Alliance leaders won applause from a record-sized audience at the seventh annual Canada Gas and LNG conference in Vancouver May 21-23.
They were indeed “front and centre” as the Resource Works Society reported, in a story that said: “Indigenous people made it clear what LNG development means to their communities as well as all of B.C.”
Our CEO, Karen Ogen-Toews, and board member Chief Crystal Smith of the Haisla Nation were our representatives on an opening-day panel discussion.
Karen: “LNG offers us an opportunity to move from managing poverty to managing prosperity. There are opportunities for everyone.”
Chief Crystal: “To have one of the single biggest business investment decisions made in Haisla Territory is amazing. . . . You can see the change in the mindset of the younger generation because now they know they have opportunities available for them and that’s just with one project.”
Resource Works went on to report: “The difference that LNG development can make to B.C. and Canada – and what it will take to realize that promise – was perhaps best summed up by Smith during the panel discussion ‘First Nations: Getting to FID and what comes next?’ in her response to a question from moderator Lisa Mueller, founder of Nation2Nation.
“‘Give a person a job and you change their life,’ said Smith.
“‘The real work is just beginning. It’s going to take more collaboration between government, industry and First Nations to ensure long-term success. Collaboration is key to creating that long-term vision.’”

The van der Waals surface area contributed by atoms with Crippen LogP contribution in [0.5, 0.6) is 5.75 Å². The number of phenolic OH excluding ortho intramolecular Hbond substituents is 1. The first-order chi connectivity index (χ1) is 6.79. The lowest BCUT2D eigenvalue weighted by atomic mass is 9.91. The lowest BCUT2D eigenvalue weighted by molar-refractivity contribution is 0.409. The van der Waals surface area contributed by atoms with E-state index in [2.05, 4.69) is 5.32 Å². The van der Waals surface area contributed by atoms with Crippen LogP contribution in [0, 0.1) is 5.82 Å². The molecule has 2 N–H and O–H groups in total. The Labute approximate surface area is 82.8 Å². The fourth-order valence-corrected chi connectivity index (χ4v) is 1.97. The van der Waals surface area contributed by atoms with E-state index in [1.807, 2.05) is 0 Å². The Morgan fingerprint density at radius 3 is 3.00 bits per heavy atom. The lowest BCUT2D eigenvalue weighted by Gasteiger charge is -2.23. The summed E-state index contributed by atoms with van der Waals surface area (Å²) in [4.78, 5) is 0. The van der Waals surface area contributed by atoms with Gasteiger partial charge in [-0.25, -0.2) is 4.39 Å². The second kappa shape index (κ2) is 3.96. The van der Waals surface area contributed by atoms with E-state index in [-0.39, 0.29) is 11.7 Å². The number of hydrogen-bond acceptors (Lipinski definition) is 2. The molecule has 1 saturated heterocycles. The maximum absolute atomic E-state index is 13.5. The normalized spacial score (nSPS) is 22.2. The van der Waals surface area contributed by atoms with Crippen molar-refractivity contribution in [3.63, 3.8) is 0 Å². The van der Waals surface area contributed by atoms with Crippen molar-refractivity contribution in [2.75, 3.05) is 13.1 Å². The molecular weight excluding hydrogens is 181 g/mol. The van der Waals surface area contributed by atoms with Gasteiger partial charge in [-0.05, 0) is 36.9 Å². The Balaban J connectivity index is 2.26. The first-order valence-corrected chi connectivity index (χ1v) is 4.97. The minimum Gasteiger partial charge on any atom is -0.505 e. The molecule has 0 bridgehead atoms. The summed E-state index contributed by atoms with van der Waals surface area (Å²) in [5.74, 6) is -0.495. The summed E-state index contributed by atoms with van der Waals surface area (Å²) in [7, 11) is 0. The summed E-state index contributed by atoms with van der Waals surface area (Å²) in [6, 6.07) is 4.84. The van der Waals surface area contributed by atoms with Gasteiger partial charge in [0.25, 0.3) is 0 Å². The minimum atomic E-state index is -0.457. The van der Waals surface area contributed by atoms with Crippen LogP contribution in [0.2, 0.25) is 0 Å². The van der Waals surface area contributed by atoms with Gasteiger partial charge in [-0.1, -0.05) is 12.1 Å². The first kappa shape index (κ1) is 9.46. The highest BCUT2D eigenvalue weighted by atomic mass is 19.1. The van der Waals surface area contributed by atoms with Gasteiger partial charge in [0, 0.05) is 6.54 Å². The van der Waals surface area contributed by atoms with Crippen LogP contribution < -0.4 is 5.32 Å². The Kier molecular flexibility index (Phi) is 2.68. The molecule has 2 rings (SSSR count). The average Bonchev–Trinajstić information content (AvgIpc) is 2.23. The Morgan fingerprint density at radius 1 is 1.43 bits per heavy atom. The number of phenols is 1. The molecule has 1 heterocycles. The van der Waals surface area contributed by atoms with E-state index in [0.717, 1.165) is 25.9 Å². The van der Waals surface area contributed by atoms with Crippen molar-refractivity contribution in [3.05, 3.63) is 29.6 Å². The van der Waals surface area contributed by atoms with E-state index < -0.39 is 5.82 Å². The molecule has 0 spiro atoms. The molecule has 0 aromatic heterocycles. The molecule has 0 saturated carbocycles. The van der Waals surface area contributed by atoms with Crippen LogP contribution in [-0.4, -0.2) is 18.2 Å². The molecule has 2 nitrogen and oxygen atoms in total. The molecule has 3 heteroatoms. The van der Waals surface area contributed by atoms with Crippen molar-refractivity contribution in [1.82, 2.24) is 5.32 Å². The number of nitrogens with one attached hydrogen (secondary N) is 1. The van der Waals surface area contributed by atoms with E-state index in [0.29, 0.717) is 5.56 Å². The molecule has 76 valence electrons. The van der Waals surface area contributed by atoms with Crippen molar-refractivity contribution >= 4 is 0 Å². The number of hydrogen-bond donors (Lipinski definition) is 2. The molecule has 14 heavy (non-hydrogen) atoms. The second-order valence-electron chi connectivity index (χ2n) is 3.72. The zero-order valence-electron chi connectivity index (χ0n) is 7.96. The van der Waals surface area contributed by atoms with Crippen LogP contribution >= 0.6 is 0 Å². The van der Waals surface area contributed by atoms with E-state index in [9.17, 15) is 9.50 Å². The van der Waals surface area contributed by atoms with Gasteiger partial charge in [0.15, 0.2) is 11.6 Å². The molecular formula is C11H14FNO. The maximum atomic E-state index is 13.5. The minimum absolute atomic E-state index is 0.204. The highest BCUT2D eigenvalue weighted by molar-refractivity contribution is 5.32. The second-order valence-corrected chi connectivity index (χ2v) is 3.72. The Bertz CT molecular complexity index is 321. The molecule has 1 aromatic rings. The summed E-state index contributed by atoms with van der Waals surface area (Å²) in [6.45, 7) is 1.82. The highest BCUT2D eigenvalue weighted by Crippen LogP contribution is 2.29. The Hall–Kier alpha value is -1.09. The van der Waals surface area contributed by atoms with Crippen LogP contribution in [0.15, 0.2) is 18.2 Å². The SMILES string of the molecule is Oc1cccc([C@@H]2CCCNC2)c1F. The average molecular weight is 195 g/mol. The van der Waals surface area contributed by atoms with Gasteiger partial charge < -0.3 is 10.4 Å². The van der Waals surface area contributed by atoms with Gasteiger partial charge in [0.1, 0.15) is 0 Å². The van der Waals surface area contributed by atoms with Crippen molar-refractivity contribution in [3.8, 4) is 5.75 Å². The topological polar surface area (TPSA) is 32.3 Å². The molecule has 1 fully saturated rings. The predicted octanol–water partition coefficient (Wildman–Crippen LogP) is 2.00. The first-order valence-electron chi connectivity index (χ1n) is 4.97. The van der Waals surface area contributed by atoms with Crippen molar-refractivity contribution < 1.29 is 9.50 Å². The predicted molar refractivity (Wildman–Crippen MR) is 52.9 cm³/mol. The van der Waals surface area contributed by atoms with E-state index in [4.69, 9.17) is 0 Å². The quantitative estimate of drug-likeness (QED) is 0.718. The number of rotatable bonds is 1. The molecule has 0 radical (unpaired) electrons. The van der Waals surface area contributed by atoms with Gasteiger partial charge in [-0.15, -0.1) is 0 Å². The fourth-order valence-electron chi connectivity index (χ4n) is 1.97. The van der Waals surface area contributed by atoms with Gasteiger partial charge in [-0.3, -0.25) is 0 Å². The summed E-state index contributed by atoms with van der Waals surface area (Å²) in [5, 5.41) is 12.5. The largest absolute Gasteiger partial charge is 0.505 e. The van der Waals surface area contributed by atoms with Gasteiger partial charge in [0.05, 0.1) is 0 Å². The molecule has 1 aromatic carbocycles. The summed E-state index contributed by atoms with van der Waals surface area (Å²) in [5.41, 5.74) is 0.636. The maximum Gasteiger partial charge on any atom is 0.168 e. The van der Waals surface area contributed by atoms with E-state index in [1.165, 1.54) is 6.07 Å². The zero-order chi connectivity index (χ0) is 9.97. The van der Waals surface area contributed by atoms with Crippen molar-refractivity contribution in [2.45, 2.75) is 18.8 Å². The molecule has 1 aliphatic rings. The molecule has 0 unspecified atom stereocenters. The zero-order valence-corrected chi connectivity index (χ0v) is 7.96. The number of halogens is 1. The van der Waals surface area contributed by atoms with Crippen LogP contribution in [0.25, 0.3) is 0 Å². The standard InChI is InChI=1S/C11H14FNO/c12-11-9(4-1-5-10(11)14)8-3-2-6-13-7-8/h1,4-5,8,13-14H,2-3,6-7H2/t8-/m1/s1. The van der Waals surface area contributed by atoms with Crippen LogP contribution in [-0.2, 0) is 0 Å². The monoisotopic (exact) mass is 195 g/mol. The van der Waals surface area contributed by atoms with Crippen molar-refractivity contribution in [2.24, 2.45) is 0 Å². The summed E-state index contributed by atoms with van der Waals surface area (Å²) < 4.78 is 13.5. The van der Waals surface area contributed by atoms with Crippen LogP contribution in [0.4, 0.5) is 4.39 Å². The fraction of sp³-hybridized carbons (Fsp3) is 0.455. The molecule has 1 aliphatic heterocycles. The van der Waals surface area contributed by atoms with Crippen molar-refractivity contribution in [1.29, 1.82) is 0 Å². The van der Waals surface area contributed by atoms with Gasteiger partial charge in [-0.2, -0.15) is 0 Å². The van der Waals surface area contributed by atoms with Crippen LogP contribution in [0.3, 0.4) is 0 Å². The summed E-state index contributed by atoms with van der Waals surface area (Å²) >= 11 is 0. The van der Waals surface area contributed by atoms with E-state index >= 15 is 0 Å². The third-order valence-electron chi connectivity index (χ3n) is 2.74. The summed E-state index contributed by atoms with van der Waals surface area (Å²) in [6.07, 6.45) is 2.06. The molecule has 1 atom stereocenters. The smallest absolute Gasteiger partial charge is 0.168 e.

From left: Chief Crystal Smith; Laurel Nash, an assistant deputy minister in BC’s Ministry of Indigenous Relations and Reconciliation; Chief Archie Patrick of the Stellat’en Nation; Karen Ogen-Toews; and moderator Lisa Mueller, founder of Nation2Nation.
Meanwhile, we had more than 200 people stop by our booth in the trade show section of the conference.
The most common question we were asked, by non-Indigenous conference delegates: “How do I do business with a First Nation or First Nations?”
Our most common answer:
“Find out who you should first talk to, and go ahead and call them. But remember that you’re going to explore and to consult, not to walk in with some great big business plan you prepared without First Nations input. Don’t just drop a plan on the table and ask for instant approval.
“It’s all going to take time, a lot of time. You need to build trust, not hammer people with PowerPoint presentations. You need to build a partnership. Treat the people — and the process — with respect. Listen, listen, listen. Then keep listening. They’ll tell you when the time is right to look at a plan, together.”
Sadly, because of the clash in scheduling, we were not able to attend the Indigenous Resource Opportunities conference in Nanaimo, which took place on the last day of the Vancouver conference on May 23.
But we did note a guest column on UNDRIP in Business in Vancouver from Dallas Smith, president of the Nanwakolas Council in Campbell River and chair of Nanaimo conference. Among his remarks on UNDRIP was this:
“It’s an opportunity for First Nations, government and industry to develop a framework for meaningful consultation that meets the legitimate needs of everyone involved, provided all parties do their part to make it work.”
We’ll second that. . . .
(Posted here 29 May 2019)